COMMENTARY I thought squeezing out an almost nine-pound baby vaginally was rough. Kendall Stewardson gave birth to a 13-pound, 13-ounce baby boy in Des Moines, Iowa on Jan. 26. The baby, Asher Stewardson, also has a younger brother born 15 months earlier who weighed 12 pounds, 1 ounce. The Associated Press reported that only 1 percent of all babies born even top 11 pounds at birth, a fact many moms are likely happy about.
The world record in regards to infants born without surgery, was taken in 1879 to a Canadian woman in Ohio who pushed out a whopping 23-pound, 12-ounce baby, which sadly did not survive. Another woman, Carmelina Fedele of Italy, gave birth to a healthy 22-pound, 8-ounce baby boy in 1955. He did survive according to the Guinness Book of World Records.
The average newborn is about five to eight pounds. The size of both parents, of course, can factor in to baby size, but the recent increase in super-sized babies ranging from 12 to 16 pounds is likely due to an increase in gestational diabetes. Gestational diabetes is a condition which can lead to increased fetal growth. Rates of the condition have been on the rise for some time, nearly tripling in the last decade, according to a study done at Northwest Memorial hospital in 2018 suggested. Lead author of the study, Boyd Metzger, M.D, believes this may be due to the growing rate of obesity, which is a risk factor for gestational diabetes.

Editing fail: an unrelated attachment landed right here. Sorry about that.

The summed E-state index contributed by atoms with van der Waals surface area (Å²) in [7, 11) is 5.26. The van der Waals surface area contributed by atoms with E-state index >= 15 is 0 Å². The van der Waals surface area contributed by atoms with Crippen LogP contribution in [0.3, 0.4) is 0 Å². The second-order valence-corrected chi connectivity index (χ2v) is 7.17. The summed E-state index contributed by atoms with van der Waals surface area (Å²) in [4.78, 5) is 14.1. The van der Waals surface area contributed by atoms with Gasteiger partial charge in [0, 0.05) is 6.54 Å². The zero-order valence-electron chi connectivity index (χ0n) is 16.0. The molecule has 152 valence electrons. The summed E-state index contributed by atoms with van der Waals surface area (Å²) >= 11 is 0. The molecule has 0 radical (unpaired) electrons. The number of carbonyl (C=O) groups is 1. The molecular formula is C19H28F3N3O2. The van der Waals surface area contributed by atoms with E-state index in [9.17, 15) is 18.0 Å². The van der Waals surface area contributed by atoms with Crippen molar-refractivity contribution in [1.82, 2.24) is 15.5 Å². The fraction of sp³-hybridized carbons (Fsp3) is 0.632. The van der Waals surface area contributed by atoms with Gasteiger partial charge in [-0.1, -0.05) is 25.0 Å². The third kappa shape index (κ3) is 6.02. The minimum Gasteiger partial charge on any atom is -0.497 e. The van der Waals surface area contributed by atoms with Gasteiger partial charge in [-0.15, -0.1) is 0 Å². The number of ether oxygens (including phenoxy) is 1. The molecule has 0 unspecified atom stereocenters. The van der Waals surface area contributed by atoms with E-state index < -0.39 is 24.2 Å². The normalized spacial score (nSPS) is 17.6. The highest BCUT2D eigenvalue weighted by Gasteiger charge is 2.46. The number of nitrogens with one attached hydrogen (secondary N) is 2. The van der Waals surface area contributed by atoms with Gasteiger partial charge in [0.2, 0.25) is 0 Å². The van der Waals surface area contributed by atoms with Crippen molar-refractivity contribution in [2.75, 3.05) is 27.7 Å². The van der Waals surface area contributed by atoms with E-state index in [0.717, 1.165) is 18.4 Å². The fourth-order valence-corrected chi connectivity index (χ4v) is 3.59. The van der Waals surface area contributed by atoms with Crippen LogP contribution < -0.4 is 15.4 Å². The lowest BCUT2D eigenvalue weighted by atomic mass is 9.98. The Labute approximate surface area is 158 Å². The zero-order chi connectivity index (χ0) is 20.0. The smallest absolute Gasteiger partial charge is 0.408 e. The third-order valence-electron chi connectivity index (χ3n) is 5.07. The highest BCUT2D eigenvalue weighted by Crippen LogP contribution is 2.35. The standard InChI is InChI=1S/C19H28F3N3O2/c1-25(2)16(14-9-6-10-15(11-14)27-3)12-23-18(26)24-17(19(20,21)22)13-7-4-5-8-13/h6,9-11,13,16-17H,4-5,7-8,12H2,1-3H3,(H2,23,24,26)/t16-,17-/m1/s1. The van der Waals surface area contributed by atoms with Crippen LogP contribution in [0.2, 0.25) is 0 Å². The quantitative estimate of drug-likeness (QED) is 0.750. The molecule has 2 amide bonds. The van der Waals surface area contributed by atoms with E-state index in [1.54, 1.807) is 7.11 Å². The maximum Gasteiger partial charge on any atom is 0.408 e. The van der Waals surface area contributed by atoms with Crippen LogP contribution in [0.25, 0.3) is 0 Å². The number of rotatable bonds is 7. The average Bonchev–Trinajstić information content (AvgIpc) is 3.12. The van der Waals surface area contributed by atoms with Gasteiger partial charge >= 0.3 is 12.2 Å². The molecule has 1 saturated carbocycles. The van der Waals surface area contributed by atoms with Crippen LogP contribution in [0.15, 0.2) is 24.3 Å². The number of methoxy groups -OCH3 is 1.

Having had gestational diabetes in the pregnancy that produced said almost nine-pound baby, I can attest to the baby enlarging power of the condition myself. It’s important that those planning a pregnancy or currently pregnant review the risk factors for gestational diabetes and stay current with proper prenatal care. While little Asher was born healthy after six hours of labor, many over-sized infants are not so lucky. Birthing a large baby is dangerous both to the baby and his or her mom. In many cases, proper lifestyle changes can make a world of difference in slowing fetal growth in mothers with gestational diabetes making labor and delivery easier on everyone.